Eating Meat

Yesterday, more than 150 million animals were slaughtered for human consumption. The same number will die today. This is a worldwide number, and it doesn’t include marine life.

It’s a veritable animal Holocaust, happening everyday, out of sight, out of mind. And I use the H-word advisably here, not in any original way. Isaac Bashevis Singer, the Jewish, Nobel Prize-winning author who in 1935 fled the growing Nazi threat in Warsaw for New York, referred to our daily massacre of animals as “an eternal Treblinka.”

It arises from something called speciesism, the notion that humankind enjoys a set of rights which all other living species do not. It’s applied unevenly of course, without any real logic. We kill and eat cows, chickens and pigs, but protect cats, dogs, horses and… great apes, that is select wild animals. Lest you immediately think the concept is truly wacko, I would remind you that, only 50 years ago, a large number of people believed that all members of another race enjoyed considerably fewer rights than did we white folks. If we track back 200 years we find that nearly everyone in the West believed this.

Back to great apes for a moment, as we consider the wacko-ness of speciesism. Are you entirely comfortable with the idea that we capture and imprison a mountain gorilla for our edification and viewing enjoyment? Me neither. The next question would be, why not? (Sure, zookeepers argue protection of an endangered species, but if that was the only reason we would put all our resources into protecting gorillas in place.)

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Back in 2006, Dr. Colin Campbell and his son Thomas published a book called The China Study, rightly subtitling it “The Most Comprehensive Study of Nutrition Ever Conducted.” Dr. Campbell is a Professor Emeritus from Cornell University, and The China Study was conducted through that University, Oxford, and The Chinese Academy of Preventive Medicine in Beijing. The gist of the massive study’s findings might be summarized as diets with higher meat and dairy consumption correlate directly and significantly with higher rates of heart disease, cancer and diabetes, the so-called ‘diseases of affluence.’ Likewise with obesity, same sort of correlation.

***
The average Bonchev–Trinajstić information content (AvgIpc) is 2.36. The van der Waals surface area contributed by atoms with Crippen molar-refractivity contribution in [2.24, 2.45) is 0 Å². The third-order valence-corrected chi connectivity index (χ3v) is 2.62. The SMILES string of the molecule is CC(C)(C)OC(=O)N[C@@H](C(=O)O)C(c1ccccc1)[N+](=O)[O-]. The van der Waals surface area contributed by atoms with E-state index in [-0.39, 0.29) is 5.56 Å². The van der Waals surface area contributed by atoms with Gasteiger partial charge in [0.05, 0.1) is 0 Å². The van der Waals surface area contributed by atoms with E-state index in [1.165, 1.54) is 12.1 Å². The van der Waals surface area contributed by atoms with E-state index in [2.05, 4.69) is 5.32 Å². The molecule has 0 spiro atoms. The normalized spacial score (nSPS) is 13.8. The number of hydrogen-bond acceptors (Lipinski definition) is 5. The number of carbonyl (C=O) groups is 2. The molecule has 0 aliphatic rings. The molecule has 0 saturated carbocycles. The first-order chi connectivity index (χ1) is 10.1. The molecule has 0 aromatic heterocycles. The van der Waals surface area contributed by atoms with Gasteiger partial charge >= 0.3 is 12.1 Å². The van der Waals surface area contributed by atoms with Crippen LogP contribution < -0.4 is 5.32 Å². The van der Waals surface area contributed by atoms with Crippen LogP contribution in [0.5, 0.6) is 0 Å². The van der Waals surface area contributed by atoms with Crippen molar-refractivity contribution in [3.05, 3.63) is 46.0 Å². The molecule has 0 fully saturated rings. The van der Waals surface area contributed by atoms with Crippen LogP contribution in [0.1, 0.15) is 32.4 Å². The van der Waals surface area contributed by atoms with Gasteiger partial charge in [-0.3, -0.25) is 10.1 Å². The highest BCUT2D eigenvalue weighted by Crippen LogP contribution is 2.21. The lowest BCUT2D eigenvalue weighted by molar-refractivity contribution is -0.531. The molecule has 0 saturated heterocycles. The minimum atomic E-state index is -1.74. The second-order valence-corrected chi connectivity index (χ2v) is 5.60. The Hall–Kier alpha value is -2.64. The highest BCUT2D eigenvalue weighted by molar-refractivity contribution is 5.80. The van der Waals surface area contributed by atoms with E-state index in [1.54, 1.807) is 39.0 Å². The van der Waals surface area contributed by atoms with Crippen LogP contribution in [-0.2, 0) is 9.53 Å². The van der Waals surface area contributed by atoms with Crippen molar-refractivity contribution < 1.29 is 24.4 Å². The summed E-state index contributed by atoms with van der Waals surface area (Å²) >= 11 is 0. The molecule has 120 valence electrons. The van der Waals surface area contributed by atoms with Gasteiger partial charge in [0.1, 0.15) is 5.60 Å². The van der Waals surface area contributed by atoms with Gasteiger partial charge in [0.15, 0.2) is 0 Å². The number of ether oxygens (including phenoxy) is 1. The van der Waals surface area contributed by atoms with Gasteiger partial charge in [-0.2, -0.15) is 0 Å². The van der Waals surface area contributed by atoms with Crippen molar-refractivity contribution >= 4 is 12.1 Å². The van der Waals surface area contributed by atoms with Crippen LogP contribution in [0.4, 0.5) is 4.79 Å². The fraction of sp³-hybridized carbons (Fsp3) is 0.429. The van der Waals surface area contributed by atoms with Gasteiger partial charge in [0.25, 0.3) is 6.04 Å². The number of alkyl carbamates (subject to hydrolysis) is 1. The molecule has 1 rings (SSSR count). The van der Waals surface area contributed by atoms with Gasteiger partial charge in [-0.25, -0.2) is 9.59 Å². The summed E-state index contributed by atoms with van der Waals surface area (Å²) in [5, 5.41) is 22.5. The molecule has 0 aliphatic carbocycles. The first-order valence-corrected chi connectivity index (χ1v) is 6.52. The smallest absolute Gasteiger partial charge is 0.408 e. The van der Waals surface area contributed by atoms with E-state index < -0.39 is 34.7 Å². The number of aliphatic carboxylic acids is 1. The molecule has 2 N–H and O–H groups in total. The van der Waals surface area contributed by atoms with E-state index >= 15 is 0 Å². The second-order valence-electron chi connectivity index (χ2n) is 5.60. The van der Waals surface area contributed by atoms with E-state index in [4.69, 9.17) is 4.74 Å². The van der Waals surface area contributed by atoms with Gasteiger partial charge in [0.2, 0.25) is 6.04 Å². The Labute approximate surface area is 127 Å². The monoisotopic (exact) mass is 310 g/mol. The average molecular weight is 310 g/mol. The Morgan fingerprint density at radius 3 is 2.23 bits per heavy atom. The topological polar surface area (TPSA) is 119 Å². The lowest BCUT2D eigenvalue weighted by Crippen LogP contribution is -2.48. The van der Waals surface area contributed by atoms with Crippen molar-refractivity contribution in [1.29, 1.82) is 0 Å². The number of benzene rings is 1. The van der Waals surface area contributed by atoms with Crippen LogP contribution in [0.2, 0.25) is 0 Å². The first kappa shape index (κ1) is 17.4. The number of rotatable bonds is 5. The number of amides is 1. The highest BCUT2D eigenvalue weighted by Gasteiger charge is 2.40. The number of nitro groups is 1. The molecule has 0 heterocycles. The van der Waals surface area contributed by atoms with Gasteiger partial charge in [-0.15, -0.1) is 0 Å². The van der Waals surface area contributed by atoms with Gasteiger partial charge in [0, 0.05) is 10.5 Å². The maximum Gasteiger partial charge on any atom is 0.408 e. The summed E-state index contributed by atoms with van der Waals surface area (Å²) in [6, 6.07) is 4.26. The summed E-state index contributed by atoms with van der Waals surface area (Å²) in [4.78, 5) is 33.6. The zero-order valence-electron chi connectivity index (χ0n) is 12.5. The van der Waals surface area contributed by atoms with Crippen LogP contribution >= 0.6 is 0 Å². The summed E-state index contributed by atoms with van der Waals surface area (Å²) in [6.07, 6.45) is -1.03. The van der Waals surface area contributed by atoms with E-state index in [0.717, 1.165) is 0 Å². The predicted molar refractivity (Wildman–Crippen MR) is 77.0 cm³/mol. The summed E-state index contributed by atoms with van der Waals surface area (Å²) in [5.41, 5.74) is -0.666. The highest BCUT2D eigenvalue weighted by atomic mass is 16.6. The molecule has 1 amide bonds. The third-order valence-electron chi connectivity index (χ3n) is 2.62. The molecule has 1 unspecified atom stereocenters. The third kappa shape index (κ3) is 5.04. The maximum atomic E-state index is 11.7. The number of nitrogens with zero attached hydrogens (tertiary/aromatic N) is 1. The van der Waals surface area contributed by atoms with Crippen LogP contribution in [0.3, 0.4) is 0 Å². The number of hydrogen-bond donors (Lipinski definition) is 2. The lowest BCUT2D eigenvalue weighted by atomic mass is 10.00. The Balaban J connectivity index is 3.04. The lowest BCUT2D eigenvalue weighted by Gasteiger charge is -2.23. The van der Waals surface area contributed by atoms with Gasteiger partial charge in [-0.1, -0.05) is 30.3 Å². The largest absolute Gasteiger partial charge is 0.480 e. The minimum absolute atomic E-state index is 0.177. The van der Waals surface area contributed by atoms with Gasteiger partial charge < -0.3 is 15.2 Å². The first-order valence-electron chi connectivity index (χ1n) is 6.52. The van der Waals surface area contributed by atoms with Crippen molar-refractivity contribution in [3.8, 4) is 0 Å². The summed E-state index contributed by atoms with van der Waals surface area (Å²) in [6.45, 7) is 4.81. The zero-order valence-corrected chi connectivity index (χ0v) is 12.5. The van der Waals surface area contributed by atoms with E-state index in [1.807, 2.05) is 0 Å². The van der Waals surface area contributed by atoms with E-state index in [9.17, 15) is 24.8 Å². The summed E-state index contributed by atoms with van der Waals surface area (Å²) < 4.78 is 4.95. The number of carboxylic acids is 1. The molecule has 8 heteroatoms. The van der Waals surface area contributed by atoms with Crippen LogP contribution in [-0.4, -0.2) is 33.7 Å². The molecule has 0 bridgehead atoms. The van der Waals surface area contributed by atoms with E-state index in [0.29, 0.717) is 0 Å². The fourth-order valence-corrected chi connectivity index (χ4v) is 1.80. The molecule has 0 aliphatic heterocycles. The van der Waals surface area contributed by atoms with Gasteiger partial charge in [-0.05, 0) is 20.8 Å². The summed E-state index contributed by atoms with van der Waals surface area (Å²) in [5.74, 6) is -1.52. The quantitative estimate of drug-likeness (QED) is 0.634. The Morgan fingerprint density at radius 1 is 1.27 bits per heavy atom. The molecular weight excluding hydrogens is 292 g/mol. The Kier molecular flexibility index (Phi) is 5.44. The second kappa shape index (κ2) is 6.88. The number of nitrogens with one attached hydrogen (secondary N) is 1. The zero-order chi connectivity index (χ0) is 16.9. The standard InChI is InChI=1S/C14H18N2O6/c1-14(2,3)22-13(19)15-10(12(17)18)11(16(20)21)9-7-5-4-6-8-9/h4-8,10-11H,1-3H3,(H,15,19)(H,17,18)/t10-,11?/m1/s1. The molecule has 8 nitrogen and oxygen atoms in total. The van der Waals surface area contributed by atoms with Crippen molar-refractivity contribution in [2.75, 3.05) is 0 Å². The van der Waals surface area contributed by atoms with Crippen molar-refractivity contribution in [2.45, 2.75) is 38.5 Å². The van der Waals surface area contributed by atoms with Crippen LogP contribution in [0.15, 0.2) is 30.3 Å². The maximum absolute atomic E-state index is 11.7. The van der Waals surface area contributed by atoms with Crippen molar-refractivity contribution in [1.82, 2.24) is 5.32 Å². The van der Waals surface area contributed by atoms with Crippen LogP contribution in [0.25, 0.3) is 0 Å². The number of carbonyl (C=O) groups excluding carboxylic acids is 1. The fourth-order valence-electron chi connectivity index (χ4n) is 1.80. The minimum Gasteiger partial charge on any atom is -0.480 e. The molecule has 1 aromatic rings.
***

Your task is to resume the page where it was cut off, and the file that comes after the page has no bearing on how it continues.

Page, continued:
The typical Chinese diet contains less fat, less protein, more fiber and iron, and much less animal foods than does the typical American diet. And the incidence of the most common killers in North America is far lower. Interestingly, the average Chinese citizen actually consumes more calories than does the average American, indicating that it’s not how much you eat, but what, plus how active you are.

What’s more, Dr. Campbell and his cohorts discovered that, if you were already afflicted with the diseases of affluence, a plant-based diet is in fact effective treatment of those diseases.

If you’re wondering why you haven’t heard more of this study, you might want to read Dr. Campbell’s chapters on “Why Haven’t You Heard This Before?” The experience he describes directly parallels the too-long successful campaign by the fossil fuels industry to obfuscate the climate change debate—essentially the meat, dairy and egg industries pay for research which contradicts The China Study, succeeding not in refuting the evidence presented, but in simply ‘muddying the waters,’ causing you to think there is no conclusive case to be made, either way.